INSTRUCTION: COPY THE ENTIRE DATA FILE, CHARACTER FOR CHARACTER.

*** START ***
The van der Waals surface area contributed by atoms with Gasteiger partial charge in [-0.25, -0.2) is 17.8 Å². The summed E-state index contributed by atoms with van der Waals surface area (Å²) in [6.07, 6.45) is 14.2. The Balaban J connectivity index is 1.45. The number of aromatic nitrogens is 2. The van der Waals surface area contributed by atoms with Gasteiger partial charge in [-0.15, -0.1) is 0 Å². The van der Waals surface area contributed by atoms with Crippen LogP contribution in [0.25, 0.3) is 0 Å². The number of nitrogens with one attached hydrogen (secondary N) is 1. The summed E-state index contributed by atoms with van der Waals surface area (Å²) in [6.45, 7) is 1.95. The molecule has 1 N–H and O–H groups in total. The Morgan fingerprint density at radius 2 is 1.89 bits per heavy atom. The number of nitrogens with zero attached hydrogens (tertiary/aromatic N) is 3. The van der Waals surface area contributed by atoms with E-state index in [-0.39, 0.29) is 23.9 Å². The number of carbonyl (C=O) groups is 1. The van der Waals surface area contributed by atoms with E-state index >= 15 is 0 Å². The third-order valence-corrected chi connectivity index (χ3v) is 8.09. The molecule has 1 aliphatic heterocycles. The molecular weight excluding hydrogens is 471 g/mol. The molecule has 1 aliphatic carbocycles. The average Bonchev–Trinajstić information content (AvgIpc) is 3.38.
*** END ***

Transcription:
The van der Waals surface area contributed by atoms with Gasteiger partial charge in [-0.25, -0.2) is 17.8 Å². The summed E-state index contributed by atoms with van der Waals surface area (Å²) in [6.07, 6.45) is 14.2. The Balaban J connectivity index is 1.45. The number of aromatic nitrogens is 2. The van der Waals surface area contributed by atoms with Gasteiger partial charge in [-0.15, -0.1) is 0 Å². The van der Waals surface area contributed by atoms with Crippen LogP contribution in [0.25, 0.3) is 0 Å². The number of nitrogens with one attached hydrogen (secondary N) is 1. The summed E-state index contributed by atoms with van der Waals surface area (Å²) in [6.45, 7) is 1.95. The molecule has 1 N–H and O–H groups in total. The Morgan fingerprint density at radius 2 is 1.89 bits per heavy atom. The number of nitrogens with zero attached hydrogens (tertiary/aromatic N) is 3. The van der Waals surface area contributed by atoms with E-state index in [-0.39, 0.29) is 23.9 Å². The number of carbonyl (C=O) groups is 1. The van der Waals surface area contributed by atoms with E-state index >= 15 is 0 Å². The third-order valence-corrected chi connectivity index (χ3v) is 8.09. The molecule has 1 aliphatic heterocycles. The molecular weight excluding hydrogens is 471 g/mol. The molecule has 1 aliphatic carbocycles. The average Bonchev–Trinajstić information content (AvgIpc) is 3.38.